Does this board have these options in bios?

    As Techreport writes:
    quote:

    I think they should become a practical requirement for an enthusiast motherboard's BIOS.


    I must say I agree.

    Link: http://techreport.com/etc/2005q4/damagebox/index.x...">http://techreport.com/etc/2005q4/damagebox/index.x...
    Reply
  • DieLate - Saturday, November 05, 2005 - link

    Can we get some official info on these questions?
    They're high on my list of features. I was all set to go with the DFI until I saw this review. These features may win me over if the ASUS has them too.
    Reply
  • Live - Monday, November 07, 2005 - link

    It looks like official reply is not going to happen. does anyone know if the Asus A8N SLI;Delux;Premium has this in later bios? If so I would bet this one has it aswell. Reply
  • Capt Caveman - Monday, November 07, 2005 - link

    The latest bios for the Asus A8N-Sli Premium came out yesterday and no, it does not have this feature so I doubt the A8N32-Sli Deluxe will have this feature. Not very many overclocker's use CNQ, so I don't think there's a huge demand for this feature unfortunately. Reply
  • WobbleWobble - Friday, November 04, 2005 - link

    I wonder if it's better than the DFI because of the PEG mode Asus implements on its motherboards, which overclocks the videocard. Reply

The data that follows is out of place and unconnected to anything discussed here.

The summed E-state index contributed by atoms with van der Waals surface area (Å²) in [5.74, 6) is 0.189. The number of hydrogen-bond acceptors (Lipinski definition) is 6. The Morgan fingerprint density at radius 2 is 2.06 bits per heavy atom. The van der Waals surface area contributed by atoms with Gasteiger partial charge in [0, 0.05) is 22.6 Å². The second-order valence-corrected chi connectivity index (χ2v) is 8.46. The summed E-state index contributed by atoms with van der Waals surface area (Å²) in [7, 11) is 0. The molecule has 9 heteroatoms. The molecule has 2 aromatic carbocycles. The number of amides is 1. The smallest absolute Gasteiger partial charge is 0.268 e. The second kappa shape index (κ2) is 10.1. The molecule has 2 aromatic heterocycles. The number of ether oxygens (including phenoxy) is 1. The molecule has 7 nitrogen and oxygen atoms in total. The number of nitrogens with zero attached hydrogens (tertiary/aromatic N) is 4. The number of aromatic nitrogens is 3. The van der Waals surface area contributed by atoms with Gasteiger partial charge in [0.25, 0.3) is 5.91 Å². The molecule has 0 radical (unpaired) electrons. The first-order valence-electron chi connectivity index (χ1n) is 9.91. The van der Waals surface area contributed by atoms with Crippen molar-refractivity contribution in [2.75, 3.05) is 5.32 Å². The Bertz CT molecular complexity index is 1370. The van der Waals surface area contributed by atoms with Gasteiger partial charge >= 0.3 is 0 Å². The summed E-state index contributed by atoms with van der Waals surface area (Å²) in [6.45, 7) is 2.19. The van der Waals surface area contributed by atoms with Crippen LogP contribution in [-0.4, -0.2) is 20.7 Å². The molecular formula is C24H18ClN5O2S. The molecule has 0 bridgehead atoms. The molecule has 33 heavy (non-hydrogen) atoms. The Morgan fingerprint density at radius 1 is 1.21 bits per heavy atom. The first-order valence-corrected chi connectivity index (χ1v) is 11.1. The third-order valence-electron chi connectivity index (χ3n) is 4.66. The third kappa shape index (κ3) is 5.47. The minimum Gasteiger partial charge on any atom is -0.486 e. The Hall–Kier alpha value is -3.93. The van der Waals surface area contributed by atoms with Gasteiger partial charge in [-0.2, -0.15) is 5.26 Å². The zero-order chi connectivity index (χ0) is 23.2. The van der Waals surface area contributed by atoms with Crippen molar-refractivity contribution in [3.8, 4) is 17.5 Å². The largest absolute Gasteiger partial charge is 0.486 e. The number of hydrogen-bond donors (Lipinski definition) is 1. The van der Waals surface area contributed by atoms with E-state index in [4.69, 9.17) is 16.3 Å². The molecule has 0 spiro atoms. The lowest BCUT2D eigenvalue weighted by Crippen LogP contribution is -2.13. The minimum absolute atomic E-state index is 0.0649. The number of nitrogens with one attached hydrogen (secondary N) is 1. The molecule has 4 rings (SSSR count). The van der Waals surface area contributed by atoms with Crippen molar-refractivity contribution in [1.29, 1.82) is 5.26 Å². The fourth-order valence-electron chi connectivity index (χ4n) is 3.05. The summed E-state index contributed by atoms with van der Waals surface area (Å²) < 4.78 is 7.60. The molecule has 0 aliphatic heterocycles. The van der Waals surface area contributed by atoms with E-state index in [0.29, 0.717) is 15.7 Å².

• Wesley Fink - Friday, November 04, 2005 - link

    And I disabled "PEG link" mode for our review. Asus has settings in PEG for Auto, Normal, Fast, Faster, and Disabled. We set "Disabled" because we know this trick. Asus suggests using "Faster" for review tests. On the positive side you have that additional performance waiting to be tapped.

    We also turn off the overclocks that are enabled when many boards arrive for review. That's the first thing we check.
    Reply
  • psychobriggsy - Friday, November 04, 2005 - link

    Really nice to see such diligence! Reply
  • Capt Caveman - Friday, November 04, 2005 - link

    Not by 17% Reply
  • lopri - Friday, November 04, 2005 - link

    Also, if you're running SLI with 2 dual-slot video cards, where are you supposed to put a sound card, or any PCI card? It seems like the only slot available will be, if it's possible at all, the one above the 2nd video card. Not sure how anyone's gonna be able to use any PCI card with SLI.

    Reply